“A Clockwork Orange” (1971)
“A Clockwork Orange” is handful of different genres all warped up into one, and perhaps its most terrifying element is the way in which it toys with home invasion evil. In the infamously prolonged sequence from Kubrick’s masterpiece, the director manages to completely dismantle one of the most memorable musical sequences in cinematic history, which is no easy feat. Sung by Alex DeLarge (Malcolm McDowell) as he beats and rapes a middle-aged husband and wife with his droogs in hand, “Singin’ in the Rain” is injected with unshakable horror. The song is terrifying all the more for the way in which Alex so effortlessly harnesses the gleeful memories of Gene Kelly’s dance steps to carry out his own barbaric actions and quench his thirst for ultra-violence.
“The Cable Guy” (1996)
Most home invasion movies find themselves operating in the horror and/or thriller genres, but leave it to Ben Stiller to create a home intruder born out of psychological comedy. “The Cable Guy,” the comedian’s second directorial effort, stars Jim Carrey in his most cult-friendly role as Ernie “Chip” Douglas, an over-eccentric cable installer with a lisp and some serious emotional issues. After installing the cable for Matthew Boderick’s Steven M. Kovacs, their relationship becomes a convoluted comedy nightmare as Kovacs tries to bribe Chip for free movie channels and Chip misinterprets Kovacs’ interest in him as a newfound friendship. What results is a life invasion movie founded on lunacy and satire, one where the intruder is jacked up on so much television his brain has literally been jolted to crazed bits and pieces. Now that’s truly terrifying.
“Cape Fear” (1991)
After several decades of collaborating on character-driven dramas about the American experience in films like “Mean Streets” and “Raging Bull,” Robert De Niro and Martin Scorsese went down a much darker path in “Cape Fear.” The movie finds the unassuming Bowden family — played by Nick Nolte, Jessica Lange and Juliette Lewis — tracked down and terrorized by an ex-con thirsty for vengeance. De Niro plays Max Cady, a convicted rapist fresh out of jail and determined to get back at the defense attorney who failed to win him his freedom 14 years earlier. The role was originated by Robert Mitchum, who managed to be both menacing and suave, but De Niro adds an intense, physical ferocity to the character that leaves the Bowdens and the viewer feeling all the more helpless. While Max’s stalking of Lewis’ character is frightening, a bedroom scene in which Max turns upon his partner is particularly disturbing. Max’s simultaneous charm and brutality plays off the psycho-sexual fears of stranger danger, and his relentless pursuit of the Bowdens across multiple locations forces us to realize that sometimes home invasions extend beyond the home.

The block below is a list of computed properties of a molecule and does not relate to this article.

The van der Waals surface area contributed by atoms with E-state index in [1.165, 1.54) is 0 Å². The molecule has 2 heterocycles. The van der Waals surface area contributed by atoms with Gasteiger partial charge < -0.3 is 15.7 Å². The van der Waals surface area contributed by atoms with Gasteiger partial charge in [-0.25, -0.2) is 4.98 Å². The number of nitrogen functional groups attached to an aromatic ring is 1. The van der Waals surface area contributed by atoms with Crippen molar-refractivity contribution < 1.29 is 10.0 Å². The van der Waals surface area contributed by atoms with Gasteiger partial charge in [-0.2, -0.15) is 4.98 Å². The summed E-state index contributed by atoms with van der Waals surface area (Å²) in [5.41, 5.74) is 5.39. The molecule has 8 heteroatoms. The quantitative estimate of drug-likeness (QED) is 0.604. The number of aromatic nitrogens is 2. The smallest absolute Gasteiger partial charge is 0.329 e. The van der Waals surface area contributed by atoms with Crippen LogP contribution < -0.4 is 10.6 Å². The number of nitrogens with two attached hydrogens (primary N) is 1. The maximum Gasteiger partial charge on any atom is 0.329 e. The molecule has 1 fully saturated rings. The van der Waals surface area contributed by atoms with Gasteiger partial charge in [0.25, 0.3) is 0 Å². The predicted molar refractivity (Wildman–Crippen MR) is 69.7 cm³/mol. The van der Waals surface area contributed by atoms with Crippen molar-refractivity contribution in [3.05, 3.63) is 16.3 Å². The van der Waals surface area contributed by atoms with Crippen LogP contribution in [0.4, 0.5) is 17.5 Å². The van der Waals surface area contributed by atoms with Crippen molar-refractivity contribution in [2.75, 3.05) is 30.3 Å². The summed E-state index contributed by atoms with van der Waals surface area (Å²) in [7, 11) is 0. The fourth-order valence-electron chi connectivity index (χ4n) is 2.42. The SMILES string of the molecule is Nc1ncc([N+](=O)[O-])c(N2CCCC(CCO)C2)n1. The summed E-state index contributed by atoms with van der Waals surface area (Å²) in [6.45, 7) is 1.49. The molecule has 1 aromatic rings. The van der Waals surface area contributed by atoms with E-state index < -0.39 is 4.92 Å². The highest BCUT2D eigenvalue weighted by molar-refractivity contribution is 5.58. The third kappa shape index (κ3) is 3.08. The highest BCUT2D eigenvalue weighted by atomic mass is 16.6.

“Funny Games” (1997/2007)
With “Funny Games,” Michael Haneke takes the horror trope of the vacation-gone-horribly-wrong and violently subverts it. Just as a family of four settles into a lake house for a peaceful vacation, they encounter two teenage boys who have other — more sadistic — plans for them. The slow-burn descent into nightmare occurs as the boys ingratiate themselves into the family, only to kill off each member one by one after psychologically torturing them into submission. Haneke’s tone is so controlled and matter-of-fact that it’s unsettling to the core, particularly when the perpetrators break the fourth wall, making the audience complicit in their senseless violent acts. At one point, the killers turn to the camera and ask, “What are you looking at and why?” This nihilism and cavalier approach to violence is what makes “Funny Games” one of the most unbearable home invasion horrors ever made.